Once upon a time there was a little pocket gopher named Kipper. He lived as all pocket gophers do, under the ground. He had just the right claws to dig, just the right eyes to see, just the right nose and whiskers, and all that, you understand; all that he needed to be a a great pocket gopher. Although his life was filled with struggles finding food, providing for his family, and earning a living, he was happy as any little pocket gopher could be.
And as time went by he got old. He aged. He became confused, not in any demented sense, but he was unsettled about himself, although he didn’t know it at the time. Until one day he met someone who opened his eyes to himself and his past. So he sat around in his burrow and re remembered his youth, his youngster-hood, his teen years, and all the rest of it. His life changed.
Things that were confusing or dark became light and clear with new positive meaning for the little pocket gopher. His spirit soared with the eagles, as Chief Dan George said in the movie, “Little Big Man.” He began to write his stories and soon he was writing his feelings, sometimes happy, sometimes sad, sometimes angry. He wrote them on scrolls and left them in the main tunnel for other pocket gophers to read and understand his journey.He believed he had new insights into himself and felt a new pocket gopher was emerging, a happy, positive, optimistic pocket gopher. His friends and family remarked on the change. “You are renegotiating your life,” his spouse said. “You have found your voice” his new friend said.There was something his daughter said also, but he forgot. It was along the same lines.
So the pocket gopher thought he had found his GIFT, the one that the Great Spirit had given him and he set about to use it to help the old ones to tell their stories. He felt great. He felt on top of the world. New interests abounded.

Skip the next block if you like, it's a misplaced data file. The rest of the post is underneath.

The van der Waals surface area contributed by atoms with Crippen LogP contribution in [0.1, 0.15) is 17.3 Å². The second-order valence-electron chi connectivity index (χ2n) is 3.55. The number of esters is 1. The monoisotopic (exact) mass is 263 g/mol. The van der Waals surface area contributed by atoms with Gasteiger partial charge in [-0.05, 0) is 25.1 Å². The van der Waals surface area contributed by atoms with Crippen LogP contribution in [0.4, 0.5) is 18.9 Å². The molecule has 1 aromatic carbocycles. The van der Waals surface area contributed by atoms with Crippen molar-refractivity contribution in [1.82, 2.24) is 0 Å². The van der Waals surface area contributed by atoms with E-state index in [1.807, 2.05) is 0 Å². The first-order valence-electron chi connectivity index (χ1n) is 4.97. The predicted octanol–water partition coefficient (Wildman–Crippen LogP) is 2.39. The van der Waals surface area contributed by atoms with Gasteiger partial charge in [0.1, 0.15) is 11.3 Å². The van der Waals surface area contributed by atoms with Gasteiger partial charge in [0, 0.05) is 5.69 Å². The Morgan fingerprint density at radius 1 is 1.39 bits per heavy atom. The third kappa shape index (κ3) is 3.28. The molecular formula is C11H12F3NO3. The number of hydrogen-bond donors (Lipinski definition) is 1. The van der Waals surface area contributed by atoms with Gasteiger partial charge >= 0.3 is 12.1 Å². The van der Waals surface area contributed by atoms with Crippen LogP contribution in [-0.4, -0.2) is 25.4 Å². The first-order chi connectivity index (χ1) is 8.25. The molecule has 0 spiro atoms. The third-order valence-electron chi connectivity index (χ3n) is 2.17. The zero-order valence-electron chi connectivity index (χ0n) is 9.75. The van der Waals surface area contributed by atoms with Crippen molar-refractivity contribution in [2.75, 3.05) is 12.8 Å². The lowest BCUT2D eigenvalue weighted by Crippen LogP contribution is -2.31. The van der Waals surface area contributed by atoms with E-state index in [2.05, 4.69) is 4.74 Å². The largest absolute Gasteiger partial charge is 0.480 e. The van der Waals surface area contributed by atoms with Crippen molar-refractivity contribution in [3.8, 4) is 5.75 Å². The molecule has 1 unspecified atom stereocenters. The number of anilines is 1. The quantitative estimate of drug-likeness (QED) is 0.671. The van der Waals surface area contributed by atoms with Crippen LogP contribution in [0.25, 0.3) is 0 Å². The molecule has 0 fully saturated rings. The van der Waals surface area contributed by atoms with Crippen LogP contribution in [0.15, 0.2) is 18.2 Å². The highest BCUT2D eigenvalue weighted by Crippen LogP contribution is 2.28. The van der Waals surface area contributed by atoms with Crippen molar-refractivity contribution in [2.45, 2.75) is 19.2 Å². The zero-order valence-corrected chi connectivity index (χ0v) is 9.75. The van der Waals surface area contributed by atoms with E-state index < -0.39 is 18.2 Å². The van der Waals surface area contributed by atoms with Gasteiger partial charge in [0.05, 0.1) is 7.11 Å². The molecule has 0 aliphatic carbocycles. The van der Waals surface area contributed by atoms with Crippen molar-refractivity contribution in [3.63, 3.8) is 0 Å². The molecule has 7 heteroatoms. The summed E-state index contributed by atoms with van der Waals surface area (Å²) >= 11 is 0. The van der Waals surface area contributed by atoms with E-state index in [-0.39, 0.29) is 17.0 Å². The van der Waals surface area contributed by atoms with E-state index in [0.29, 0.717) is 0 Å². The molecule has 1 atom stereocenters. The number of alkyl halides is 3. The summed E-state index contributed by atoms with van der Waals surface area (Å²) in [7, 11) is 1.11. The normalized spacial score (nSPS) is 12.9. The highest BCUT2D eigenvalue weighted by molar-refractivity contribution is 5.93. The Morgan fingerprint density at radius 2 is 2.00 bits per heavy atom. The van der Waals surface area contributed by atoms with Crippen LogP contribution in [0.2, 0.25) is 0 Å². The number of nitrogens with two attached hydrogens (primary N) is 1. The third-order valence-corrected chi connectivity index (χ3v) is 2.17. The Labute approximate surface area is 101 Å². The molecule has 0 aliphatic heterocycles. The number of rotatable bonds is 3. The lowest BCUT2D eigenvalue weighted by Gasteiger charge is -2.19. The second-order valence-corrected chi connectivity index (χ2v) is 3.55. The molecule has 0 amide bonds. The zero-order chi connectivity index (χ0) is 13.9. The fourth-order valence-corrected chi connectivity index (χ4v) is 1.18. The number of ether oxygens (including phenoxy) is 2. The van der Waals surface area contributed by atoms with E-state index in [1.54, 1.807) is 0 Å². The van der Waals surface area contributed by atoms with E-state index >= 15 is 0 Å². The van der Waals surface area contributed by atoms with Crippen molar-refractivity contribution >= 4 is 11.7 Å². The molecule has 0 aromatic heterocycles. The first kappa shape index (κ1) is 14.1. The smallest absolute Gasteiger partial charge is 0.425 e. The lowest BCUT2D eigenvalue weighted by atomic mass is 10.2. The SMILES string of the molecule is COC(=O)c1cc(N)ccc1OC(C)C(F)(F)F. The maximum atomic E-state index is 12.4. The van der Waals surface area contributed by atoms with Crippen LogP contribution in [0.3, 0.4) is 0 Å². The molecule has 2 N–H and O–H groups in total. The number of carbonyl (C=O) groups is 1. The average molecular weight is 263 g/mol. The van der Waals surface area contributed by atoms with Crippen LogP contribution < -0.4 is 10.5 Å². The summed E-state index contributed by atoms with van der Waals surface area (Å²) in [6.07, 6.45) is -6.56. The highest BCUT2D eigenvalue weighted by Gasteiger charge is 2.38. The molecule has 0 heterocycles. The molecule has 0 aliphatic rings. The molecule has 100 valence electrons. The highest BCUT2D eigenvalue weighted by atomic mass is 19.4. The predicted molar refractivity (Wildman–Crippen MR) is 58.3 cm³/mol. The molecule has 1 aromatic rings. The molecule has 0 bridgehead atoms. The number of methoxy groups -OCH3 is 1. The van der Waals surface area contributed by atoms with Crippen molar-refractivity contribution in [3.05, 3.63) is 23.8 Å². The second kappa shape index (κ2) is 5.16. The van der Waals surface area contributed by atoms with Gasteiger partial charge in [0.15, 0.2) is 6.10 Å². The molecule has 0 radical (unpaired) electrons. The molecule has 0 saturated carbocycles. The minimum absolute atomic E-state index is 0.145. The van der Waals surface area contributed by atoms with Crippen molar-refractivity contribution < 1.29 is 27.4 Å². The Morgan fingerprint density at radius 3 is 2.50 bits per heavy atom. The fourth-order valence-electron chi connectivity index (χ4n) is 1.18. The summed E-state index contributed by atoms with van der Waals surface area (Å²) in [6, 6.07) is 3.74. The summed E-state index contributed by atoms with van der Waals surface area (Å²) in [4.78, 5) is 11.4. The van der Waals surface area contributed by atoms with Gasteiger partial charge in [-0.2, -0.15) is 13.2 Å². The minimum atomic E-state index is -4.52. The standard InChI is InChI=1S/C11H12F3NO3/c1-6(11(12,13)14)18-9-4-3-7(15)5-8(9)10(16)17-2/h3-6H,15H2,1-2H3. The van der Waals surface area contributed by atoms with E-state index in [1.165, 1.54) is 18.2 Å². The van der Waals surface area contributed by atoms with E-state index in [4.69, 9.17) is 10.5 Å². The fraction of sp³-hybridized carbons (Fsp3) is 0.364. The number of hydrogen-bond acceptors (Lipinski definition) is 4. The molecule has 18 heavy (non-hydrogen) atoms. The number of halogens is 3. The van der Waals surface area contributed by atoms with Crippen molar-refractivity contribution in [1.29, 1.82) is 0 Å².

And then he got caught in a pocket gopher trap. Well not caught exactly, snared would be more like it. Snared by the opinion of others. His family.
When he felt good about himself, he wanted to try new things. But they said, “Don’t go out and look at the beautiful birds,” said one, “they’re dirty and if anyone sees you looking at them, they will come and paint you red, and everyone will know what you have done. What would your children think? or your grandchildren? or your great-grand children? I have to ask you not to do that anymore. And stop wearing feathers into the house.”
And another said, “Why did you paint such an awful picture, why did you copy such a hateful thing and post it where others can see it. Don’t you know how hateful it was? What were you thinking? Please take it down, now.” and her sister agreed. They felt it necessary to control the little pocket gopher’s behavior with stern criticism masked by affection and caring.
And a third said, “Please don’t post things you know nothing about. We didn’t say that, and you caused us a great deal of stress by saying that publicly in one of your poems. From now on restrict your thinking in the future to yourself, if you please, and think before you speak or write or anything.”
Finally, his favorite cousin wrote, “You have written on the wrong wall. Remember this is my public wall and not my private wall. Remove it before anyone sees what you have done.”
He was hurt and confused. Had he gone too far? Had his new personality led him to irresponsibilities? Should he quit or merely restrict his behavior? Didn’t they have the right to say so when displeased? Then why was he hurt by their comments. Could they have said them better? less critical or less damning? Was he hypersensitive in his new skin? Who else but those who loved him would tell him if he made mistakes?
And when the little gopher went out into the big deep dark tunnel to think quietly to himself, he recognized the feelings :anger, hurt, rebellion, pride, and hostility that were in him. He gave himself time to let them cool and he wrote this story. He knows they were right, but he was becoming. How do you take criticism from others when you are running way from a life of criticism toward yourself?
“Fuck it if they can’t take a joke!”, Murphy in One Flew Over the Cuckoo’s Nest.
[This story will never be posted due to fear of criticism.]